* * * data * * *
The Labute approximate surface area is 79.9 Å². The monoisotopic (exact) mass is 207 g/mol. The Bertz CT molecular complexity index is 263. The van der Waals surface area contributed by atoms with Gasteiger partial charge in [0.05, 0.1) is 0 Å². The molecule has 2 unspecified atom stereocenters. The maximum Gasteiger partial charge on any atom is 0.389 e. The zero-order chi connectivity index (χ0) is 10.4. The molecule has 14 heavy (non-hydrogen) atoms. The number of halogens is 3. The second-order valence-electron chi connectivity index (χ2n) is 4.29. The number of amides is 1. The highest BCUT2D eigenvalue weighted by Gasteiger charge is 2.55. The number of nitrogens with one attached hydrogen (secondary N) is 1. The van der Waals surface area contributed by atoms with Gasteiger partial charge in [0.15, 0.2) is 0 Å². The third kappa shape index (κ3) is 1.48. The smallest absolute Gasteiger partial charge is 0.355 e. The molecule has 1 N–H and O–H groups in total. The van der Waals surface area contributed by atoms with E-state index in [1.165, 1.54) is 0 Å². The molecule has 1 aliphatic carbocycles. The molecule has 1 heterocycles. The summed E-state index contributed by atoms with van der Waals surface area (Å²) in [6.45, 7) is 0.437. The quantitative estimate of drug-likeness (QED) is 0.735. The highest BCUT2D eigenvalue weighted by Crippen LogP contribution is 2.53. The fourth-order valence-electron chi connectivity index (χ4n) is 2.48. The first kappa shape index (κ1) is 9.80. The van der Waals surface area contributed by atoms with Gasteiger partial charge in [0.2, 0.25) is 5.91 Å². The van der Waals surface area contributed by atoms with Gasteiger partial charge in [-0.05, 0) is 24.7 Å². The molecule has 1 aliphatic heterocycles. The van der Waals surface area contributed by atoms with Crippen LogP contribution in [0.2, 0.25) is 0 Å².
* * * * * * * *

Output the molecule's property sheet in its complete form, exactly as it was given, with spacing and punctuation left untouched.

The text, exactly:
The Labute approximate surface area is 79.9 Å². The monoisotopic (exact) mass is 207 g/mol. The Bertz CT molecular complexity index is 263. The van der Waals surface area contributed by atoms with Gasteiger partial charge in [0.05, 0.1) is 0 Å². The molecule has 2 unspecified atom stereocenters. The maximum Gasteiger partial charge on any atom is 0.389 e. The zero-order chi connectivity index (χ0) is 10.4. The molecule has 14 heavy (non-hydrogen) atoms. The number of halogens is 3. The second-order valence-electron chi connectivity index (χ2n) is 4.29. The number of amides is 1. The highest BCUT2D eigenvalue weighted by Gasteiger charge is 2.55. The number of nitrogens with one attached hydrogen (secondary N) is 1. The van der Waals surface area contributed by atoms with Gasteiger partial charge in [0.15, 0.2) is 0 Å². The third kappa shape index (κ3) is 1.48. The smallest absolute Gasteiger partial charge is 0.355 e. The molecule has 1 N–H and O–H groups in total. The van der Waals surface area contributed by atoms with E-state index in [1.165, 1.54) is 0 Å². The molecule has 1 aliphatic carbocycles. The molecule has 1 heterocycles. The summed E-state index contributed by atoms with van der Waals surface area (Å²) in [6.45, 7) is 0.437. The quantitative estimate of drug-likeness (QED) is 0.735. The highest BCUT2D eigenvalue weighted by Crippen LogP contribution is 2.53. The fourth-order valence-electron chi connectivity index (χ4n) is 2.48. The first kappa shape index (κ1) is 9.80. The van der Waals surface area contributed by atoms with Gasteiger partial charge in [0.2, 0.25) is 5.91 Å². The van der Waals surface area contributed by atoms with Gasteiger partial charge in [-0.05, 0) is 24.7 Å². The molecule has 1 aliphatic heterocycles. The van der Waals surface area contributed by atoms with Crippen LogP contribution in [0.2, 0.25) is 0 Å².